I visited Libre for the first time ten years ago, for the commune’s fortieth birthday. Linda had invited me to help her plan a “brainstorm” to anchor the revelry in some guided thoughtfulness around the commune’s legacy and future. We invited a multigenerational group to take part in sharing circles and diagrammed conversation over the course of the celebration weekend. The Gen X folks talked about debt, jobs, the life of cities, while the original communards discussed their hopes and fears about sharing the place they most loved. We batted around the idea of a residency program as a way to bring young people in for distinct periods of time. But for all the community-mindedness, there was no consensus.
While Libre’s future remained undefined, my own had begun. Out of this visit and the many that followed, I developed a do-it-yourself spiritedness, a deep longing to build a place, and the moral support of my chosen Libre family to help make it happen. In fact, after a 2009 visit, during which my sister and I helped Linda and her current husband, Michael, construct a small building, we traveled south to Taos, where we spontaneously purchased a tiny piece of land. Within a few months, PLAND emerged.
PLAND was nothing like Libre. Given its small size and our commitment to building with cast-off materials, it might have had at least some resemblance to Drop City. But PLAND was its own kind of place, born out of its own unique circumstances. Short for “Practice Liberating Art through Necessary Dislocation,” PLAND was a residency program that supported experimental and research-based projects in the context of the Taos mesa. Residence was core to our mission, as we aimed to “make a place by living in it.” Over four seasons, fourteen residents came from all over the world to have a direct experience of life without electricity or running water or a cell phone signal, in one of the most wild and beautiful corners of the West. PLAND residents built rainwater filtration systems, a staircase, a wood-burning sauna, and an outhouse. They researched the history of our land and witched for water. Some artists made poetic sculptures in the landscape, while others turned bathing into a ritual performance. One artist even made a urine-powered battery.
After four years, PLAND had run its course. We had hosted school groups and annual work parties, spoken at national conferences, published papers, and been finalists for a Creative Capital grant. Over time we became consumed by grant reports, program administration, IRS regulations, and increasing concerns over liability, and so we decided to document everything on a website, sell the land, and wrap things up.
I learned a lot about endings through observing communes, most of which were never meant to be full-time, forever kinds of places. Drop City was an experimental artwork that lasted a vibrant seven years before it returned to the trash heap from which it came. Though Libre has endured, nearly all the other regional communes quietly disbanded, were evicted, or fell to ruin. Many have sold their land or no longer own it in common. And though most of the communes no longer exist, they gave rise to things that do. Libreans and their kin kept the Gardner School alive when it was threatened with closure; they started a local radio station, small businesses, bakeries, music festivals, and much, much more. Communes are incubators for alternative living experiments, lifelong relationships, and so many big ideas.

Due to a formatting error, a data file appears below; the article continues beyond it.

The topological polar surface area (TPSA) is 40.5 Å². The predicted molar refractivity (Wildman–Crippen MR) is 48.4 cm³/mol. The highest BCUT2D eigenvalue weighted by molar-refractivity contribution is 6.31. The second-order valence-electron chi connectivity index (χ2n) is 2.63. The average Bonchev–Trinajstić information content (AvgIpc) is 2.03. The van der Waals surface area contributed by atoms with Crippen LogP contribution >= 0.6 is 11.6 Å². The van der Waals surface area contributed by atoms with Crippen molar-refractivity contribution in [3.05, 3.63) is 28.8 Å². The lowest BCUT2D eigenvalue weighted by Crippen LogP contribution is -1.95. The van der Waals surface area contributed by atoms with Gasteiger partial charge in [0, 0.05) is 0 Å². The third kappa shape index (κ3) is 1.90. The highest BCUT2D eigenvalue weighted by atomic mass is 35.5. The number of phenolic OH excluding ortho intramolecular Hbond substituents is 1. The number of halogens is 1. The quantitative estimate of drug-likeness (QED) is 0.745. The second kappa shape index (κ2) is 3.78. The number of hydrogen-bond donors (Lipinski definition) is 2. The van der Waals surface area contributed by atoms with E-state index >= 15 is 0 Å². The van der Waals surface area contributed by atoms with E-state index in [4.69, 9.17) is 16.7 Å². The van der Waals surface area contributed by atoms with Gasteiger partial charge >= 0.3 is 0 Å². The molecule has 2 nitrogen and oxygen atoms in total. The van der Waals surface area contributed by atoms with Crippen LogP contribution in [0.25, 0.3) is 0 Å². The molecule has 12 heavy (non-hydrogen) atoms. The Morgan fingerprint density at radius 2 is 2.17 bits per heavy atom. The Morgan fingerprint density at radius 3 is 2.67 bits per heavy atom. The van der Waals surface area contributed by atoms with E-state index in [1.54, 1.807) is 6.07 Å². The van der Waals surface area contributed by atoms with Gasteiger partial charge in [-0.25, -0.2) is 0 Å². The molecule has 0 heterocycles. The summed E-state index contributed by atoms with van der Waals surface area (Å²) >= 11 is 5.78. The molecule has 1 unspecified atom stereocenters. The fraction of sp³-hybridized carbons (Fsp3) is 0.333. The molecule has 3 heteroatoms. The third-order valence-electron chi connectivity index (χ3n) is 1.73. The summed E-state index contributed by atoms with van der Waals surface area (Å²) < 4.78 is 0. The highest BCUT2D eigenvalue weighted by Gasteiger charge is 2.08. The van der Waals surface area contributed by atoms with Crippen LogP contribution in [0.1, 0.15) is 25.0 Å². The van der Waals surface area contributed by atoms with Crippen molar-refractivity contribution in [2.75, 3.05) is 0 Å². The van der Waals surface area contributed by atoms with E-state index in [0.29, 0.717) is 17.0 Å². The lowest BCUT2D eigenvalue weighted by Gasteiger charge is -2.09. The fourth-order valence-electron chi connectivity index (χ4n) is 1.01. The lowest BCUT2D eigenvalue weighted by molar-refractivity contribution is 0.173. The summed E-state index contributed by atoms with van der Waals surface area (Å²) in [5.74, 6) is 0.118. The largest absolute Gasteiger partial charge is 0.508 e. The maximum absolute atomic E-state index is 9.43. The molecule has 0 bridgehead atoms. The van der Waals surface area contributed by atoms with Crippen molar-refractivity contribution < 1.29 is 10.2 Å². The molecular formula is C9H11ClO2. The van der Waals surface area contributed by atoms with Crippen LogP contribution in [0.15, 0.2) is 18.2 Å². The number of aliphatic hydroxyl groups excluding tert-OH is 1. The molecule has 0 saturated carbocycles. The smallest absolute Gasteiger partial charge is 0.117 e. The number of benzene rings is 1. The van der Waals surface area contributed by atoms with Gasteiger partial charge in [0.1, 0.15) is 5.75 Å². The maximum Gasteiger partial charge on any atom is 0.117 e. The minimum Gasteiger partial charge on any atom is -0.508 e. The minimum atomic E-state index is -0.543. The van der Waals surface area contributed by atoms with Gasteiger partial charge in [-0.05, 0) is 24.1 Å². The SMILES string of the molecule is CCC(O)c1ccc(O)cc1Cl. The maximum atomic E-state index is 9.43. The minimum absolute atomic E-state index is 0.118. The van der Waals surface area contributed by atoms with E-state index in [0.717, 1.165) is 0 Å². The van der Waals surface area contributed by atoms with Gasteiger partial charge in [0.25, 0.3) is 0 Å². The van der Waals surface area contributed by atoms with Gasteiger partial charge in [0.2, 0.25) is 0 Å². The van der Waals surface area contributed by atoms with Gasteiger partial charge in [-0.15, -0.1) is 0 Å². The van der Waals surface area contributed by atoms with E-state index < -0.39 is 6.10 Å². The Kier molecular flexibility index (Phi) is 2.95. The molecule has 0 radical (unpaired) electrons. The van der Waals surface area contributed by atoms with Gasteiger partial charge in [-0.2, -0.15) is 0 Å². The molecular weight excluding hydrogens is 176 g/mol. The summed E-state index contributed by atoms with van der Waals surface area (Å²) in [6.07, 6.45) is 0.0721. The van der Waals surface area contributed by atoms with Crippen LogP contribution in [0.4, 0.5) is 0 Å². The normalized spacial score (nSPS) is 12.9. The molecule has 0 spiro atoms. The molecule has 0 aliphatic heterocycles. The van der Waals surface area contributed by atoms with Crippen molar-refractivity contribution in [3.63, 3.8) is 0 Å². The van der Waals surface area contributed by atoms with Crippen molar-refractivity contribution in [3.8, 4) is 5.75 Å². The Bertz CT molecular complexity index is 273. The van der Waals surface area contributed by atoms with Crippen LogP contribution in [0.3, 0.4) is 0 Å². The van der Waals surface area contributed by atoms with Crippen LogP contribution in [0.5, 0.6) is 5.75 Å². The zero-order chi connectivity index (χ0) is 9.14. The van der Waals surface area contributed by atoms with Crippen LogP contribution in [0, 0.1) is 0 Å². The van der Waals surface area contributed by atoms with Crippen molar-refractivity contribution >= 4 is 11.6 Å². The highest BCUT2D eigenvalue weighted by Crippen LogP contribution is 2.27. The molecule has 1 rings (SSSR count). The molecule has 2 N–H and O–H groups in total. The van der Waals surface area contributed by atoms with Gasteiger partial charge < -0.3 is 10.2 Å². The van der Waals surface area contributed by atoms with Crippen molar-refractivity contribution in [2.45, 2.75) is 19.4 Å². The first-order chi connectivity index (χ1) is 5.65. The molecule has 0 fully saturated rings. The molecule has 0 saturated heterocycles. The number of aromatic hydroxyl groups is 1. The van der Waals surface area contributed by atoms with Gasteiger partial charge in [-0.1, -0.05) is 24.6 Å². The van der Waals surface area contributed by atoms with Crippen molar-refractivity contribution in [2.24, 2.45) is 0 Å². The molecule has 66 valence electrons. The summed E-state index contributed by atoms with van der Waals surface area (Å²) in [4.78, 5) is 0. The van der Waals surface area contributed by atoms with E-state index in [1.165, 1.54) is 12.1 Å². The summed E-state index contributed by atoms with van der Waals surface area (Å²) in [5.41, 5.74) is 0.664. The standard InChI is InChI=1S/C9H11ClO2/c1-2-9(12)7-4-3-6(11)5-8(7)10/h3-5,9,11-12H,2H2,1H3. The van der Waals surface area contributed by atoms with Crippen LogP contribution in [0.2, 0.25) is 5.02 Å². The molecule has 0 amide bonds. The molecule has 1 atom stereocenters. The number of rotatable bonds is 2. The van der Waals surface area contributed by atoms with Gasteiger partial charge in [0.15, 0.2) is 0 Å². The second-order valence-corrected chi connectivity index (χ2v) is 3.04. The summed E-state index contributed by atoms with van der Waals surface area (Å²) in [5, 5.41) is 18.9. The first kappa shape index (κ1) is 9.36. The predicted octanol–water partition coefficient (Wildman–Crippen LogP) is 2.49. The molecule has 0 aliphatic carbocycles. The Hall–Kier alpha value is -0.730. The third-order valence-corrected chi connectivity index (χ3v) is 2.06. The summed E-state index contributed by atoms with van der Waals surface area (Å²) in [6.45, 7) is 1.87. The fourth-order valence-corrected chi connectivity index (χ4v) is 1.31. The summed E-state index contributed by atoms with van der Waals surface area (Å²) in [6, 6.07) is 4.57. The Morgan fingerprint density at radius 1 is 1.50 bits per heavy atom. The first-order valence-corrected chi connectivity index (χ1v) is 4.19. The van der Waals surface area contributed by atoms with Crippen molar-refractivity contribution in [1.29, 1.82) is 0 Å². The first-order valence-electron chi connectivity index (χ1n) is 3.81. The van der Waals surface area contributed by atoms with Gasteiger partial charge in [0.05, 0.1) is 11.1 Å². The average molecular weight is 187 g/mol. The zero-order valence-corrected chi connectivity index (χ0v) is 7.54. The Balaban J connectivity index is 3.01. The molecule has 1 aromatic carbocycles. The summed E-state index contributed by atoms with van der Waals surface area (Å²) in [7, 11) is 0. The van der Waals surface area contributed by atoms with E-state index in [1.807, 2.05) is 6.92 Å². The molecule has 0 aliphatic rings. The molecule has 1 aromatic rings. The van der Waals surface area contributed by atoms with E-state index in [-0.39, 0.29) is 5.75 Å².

In studying communes, failure is always a prevailing question. If it didn’t last forever, was it worthwhile? Did it fail? Artists deeply understand the importance of experimentation, of the improvisational experience, of simply trying things out. Artists learn by doing; they adapt and change things and when necessary, they move on. In this way, failure doesn’t exist. For those who create temporary, arising, DIY places and projects, beginnings and endings are often life-changing encounters with what is possible. And in this time of great upheaval, when the earth cries out, we need transformative experiences more than ever.
Would PLAND have happened without our visit to Libre? It’s hard to know. Would Libre have happened without Linda’s direct experience of Drop City? Impossible to say. Are residency programs the new communes? Perhaps. What I do know is that experiences give rise to other experiences because it’s people and places that impact us most. In its vibrant fifty years, Libre has been a cherished place and a beloved community that has inspired countless people to do and dream. Happy birthday, Libre! Cheers to all that’s yet to come.